The report says there is a need to focus more financing on targeting the underlying drivers of fragility. Addressing fragility also requires an approach based on local needs, priorities and resilience.

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Pandemic Threatens Human Capital Gains of the Past Decade

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The COVID-19 pandemic threatens hard-won gains in health and education over the past decade, especially in the poorest countries, a new World Bank Group analysis finds. Investments in human capital—the knowledge, skills, and health that people accumulate over their lives—are key to unlocking a child’s potential and to improving economic growth in every country.

The World Bank Group’s 2020 Human Capital Index includes health and education data for 174 countries – covering 98 percent of the world’s population – up to March 2020, providing a pre-pandemic baseline on the health and education of children. The analysis shows that pre-pandemic, most countries had made steady progress in building human capital of children, with the biggest strides made in low-income countries. Despite this progress, and even before the effects of the pandemic, a child born in a typical country could expect to achieve just 56 percent of their potential human capital, relative to a benchmark of complete education and full health.

Twelve Pacific Island Countries were included in this Index. Based on the report, a child born today in the Pacific Islands will on average reach 48 percent of his or her full potential, significantly lower than the global benchmark, with the lowest scoring countries being Solomon Islands and Marshall Islands at 42 percent, and Papua New Guinea at 43 percent. Stronger performing countries in the Pacific include Fiji, Kiribati, Samoa, Tonga and Palau.

“The pandemic puts at risk the decade’s progress in building human capital, including the improvements in health, survival rates, school enrollment, and reduced stunting. The economic impact of the pandemic has been particularly deep for women and for the most disadvantaged families, leaving many vulnerable to food insecurity and poverty,” said World Bank Group President David Malpass. “Protecting and investing in people is vital as countries work to lay the foundation for sustainable, inclusive recoveries and future growth.”

Due to the pandemic’s impact, most children – more than 1 billion – have been out of school and could lose out, on average, half a year of schooling, adjusted for learning, translating into considerable monetary losses. Data also shows significant disruptions to essential health services for women and children, with many children missing out on crucial vaccinations.

In the Pacific, many countries are responding to multiple crises; with response and recovery efforts continuing following April’s Tropical Cyclone Harold that caused widespread destruction in Solomon Islands, Vanuatu, Fiji and Tonga. The region had also been recovering from one of the worst measles outbreaks recorded, affecting American Samoa, Fiji, Kiribati, Tonga and, most significantly, Samoa – where the outbreak claimed 83 lives, the majority of who were young children.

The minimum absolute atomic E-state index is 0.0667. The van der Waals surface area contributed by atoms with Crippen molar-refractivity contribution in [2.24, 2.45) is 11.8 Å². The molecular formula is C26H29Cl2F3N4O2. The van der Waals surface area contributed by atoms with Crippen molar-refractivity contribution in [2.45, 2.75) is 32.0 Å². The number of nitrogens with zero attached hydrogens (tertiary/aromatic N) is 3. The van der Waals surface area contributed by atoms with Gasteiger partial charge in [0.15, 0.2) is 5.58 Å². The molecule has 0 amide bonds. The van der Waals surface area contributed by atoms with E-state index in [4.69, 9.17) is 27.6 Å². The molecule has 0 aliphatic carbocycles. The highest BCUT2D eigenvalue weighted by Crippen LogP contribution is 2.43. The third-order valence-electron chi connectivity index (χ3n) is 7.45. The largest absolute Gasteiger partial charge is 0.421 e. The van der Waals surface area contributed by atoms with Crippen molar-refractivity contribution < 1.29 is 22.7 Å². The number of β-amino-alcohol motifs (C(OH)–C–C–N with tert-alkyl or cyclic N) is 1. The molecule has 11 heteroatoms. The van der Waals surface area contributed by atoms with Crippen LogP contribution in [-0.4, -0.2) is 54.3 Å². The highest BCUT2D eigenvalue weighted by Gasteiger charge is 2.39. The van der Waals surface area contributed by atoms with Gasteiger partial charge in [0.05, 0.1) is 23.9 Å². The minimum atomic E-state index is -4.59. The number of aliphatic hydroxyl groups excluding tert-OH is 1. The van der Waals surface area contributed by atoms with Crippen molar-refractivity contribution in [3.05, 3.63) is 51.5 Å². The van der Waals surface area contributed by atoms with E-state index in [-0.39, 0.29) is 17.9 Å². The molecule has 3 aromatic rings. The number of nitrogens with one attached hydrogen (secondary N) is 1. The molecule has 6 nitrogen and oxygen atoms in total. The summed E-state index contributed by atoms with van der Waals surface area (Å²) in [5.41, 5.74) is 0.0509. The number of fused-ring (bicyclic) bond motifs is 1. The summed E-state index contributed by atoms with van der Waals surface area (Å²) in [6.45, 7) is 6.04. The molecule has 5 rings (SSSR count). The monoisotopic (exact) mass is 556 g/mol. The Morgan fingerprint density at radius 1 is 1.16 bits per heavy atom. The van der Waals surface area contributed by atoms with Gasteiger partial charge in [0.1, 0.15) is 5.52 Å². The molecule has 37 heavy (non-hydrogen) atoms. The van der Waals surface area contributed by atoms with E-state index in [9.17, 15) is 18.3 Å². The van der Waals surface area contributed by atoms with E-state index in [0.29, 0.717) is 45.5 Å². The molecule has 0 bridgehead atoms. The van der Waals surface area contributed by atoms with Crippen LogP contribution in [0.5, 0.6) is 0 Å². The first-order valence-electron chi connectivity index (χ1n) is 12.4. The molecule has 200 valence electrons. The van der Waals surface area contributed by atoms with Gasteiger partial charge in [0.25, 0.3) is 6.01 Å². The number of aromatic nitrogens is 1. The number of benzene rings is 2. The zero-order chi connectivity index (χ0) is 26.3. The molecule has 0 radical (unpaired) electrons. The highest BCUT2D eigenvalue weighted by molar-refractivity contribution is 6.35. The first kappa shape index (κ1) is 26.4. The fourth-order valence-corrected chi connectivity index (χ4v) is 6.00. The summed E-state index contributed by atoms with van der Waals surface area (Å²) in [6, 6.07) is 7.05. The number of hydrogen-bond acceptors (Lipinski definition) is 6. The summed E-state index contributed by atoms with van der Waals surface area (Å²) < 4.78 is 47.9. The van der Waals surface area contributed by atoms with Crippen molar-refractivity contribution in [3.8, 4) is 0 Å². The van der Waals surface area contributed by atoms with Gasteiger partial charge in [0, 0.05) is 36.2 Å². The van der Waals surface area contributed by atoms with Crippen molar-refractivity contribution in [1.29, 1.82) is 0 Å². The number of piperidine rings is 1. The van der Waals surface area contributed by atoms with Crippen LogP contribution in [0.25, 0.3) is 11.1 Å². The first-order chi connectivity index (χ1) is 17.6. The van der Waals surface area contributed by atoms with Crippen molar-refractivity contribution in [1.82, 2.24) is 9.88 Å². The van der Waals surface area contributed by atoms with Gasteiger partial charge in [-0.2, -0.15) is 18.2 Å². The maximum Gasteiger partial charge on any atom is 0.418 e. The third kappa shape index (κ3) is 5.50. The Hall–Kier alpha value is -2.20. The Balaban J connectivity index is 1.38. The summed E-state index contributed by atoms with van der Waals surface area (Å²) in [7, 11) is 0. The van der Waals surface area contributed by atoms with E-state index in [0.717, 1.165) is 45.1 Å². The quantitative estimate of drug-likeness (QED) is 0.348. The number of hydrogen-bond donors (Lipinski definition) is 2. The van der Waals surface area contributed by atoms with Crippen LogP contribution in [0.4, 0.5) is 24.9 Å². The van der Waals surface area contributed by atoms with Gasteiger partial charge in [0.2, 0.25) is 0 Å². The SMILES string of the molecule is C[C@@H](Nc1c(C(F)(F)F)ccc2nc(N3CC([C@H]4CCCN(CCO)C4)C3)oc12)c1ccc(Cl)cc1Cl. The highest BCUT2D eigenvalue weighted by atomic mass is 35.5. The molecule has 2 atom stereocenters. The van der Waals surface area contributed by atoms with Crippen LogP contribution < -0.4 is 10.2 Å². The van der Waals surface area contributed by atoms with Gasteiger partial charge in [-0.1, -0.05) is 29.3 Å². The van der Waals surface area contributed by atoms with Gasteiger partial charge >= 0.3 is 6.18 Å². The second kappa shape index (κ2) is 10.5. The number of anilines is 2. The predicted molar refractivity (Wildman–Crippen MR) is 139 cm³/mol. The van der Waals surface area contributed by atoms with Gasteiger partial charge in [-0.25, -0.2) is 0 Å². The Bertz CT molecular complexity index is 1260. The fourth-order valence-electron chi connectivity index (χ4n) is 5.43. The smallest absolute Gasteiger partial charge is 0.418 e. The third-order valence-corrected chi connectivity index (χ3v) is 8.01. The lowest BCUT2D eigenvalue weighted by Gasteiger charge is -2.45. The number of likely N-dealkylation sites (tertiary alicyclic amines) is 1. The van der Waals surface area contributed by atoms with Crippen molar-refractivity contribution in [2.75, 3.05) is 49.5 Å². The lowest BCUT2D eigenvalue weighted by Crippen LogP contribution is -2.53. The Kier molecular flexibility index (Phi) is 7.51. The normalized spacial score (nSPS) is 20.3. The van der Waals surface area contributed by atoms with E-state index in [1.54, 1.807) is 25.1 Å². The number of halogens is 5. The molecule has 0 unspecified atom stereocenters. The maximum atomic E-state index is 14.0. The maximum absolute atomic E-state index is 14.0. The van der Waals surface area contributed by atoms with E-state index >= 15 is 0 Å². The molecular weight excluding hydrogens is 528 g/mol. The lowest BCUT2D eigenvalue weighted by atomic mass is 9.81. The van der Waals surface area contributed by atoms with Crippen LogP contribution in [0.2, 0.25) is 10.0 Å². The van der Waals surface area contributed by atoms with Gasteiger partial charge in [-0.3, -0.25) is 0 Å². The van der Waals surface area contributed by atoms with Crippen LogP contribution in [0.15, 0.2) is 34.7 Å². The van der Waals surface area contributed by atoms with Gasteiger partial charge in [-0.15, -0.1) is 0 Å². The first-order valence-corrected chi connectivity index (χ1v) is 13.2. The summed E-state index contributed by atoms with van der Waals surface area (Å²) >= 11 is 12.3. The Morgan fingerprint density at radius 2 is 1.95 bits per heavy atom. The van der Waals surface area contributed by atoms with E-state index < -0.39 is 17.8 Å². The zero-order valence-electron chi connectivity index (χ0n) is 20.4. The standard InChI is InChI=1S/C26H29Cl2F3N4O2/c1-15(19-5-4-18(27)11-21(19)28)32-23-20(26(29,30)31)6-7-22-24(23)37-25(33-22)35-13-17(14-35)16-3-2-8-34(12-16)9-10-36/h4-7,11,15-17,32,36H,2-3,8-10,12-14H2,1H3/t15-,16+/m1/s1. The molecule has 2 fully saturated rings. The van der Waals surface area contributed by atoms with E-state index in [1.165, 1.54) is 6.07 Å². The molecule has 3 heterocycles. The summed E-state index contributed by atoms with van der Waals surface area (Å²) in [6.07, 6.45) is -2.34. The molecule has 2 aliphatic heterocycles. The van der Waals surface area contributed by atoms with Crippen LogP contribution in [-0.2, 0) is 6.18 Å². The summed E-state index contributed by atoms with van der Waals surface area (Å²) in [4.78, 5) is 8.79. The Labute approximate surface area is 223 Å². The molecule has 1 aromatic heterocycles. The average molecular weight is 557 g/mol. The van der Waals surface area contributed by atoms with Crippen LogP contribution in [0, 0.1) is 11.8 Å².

Furthermore, the ongoing and increased threats of natural disasters and impacts climate change, with the added burden of some of the world’s highest rates of non-communicable diseases and overall low health capacity continue to threaten the lives and livelihoods of Pacific Islanders, that has been further exacerbated by the impacts of the global COVID-19 pandemic.

The 2020 Human Capital Index also presents a decade-long view of the evolution of human capital outcomes from 2010 through 2020, finding improvements across all regions, where data are available, and across all income levels. These were largely due to improvements in health, reflected in better child and adult survival rates and reduced stunting, as well as an increase in school enrollment. This progress is now at risk due to the global pandemic.

The analysis finds that human capital outcomes for girls are on average higher than for boys. However, this has not translated into comparable opportunities to use human capital in the labor market: on average, employment rates are 20 percentage points lower for women than for men, with a wider gap in many countries and regions. Moreover, the pandemic is exacerbating risks of gender-based violence, child marriage and adolescent pregnancy, all of which further reduce opportunities for learning and empowerment for women and girls.

Today, hard-won human capital gains in many countries are at risk. But countries can do more than just work to recover the lost progress. To protect and extend earlier human capital gains, countries need to expand health service coverage and quality among marginalized communities, boost learning outcomes together with school enrollments, and support vulnerable families with social protection measures adapted to the scale of the COVID-19 crisis.

The World Bank Group is working closely with Pacific countries to develop long-term solutions to protect and invest in people during and after the pandemic:

Ambitious, evidence-driven policy measures in health, education, and social protection can recover lost ground and pave the way for today’s children to surpass the human capital achievements and quality of life of the generations that preceded them. Fully realizing the creative promise embodied in each child has never been more important.

The World Bank Group, one of the largest sources of funding and knowledge for developing countries, is taking broad, fast action to help developing countries strengthen their pandemic response. We are supporting public health interventions, working to ensure the flow of critical supplies and equipment, and helping the private sector continue to operate and sustain jobs. We will be deploying up to $160 billion in financial support over 15 months to help more than 100 countries protect the poor and vulnerable, support businesses, and bolster economic recovery. This includes $50 billion of new IDA resources through grants and highly concessional loans.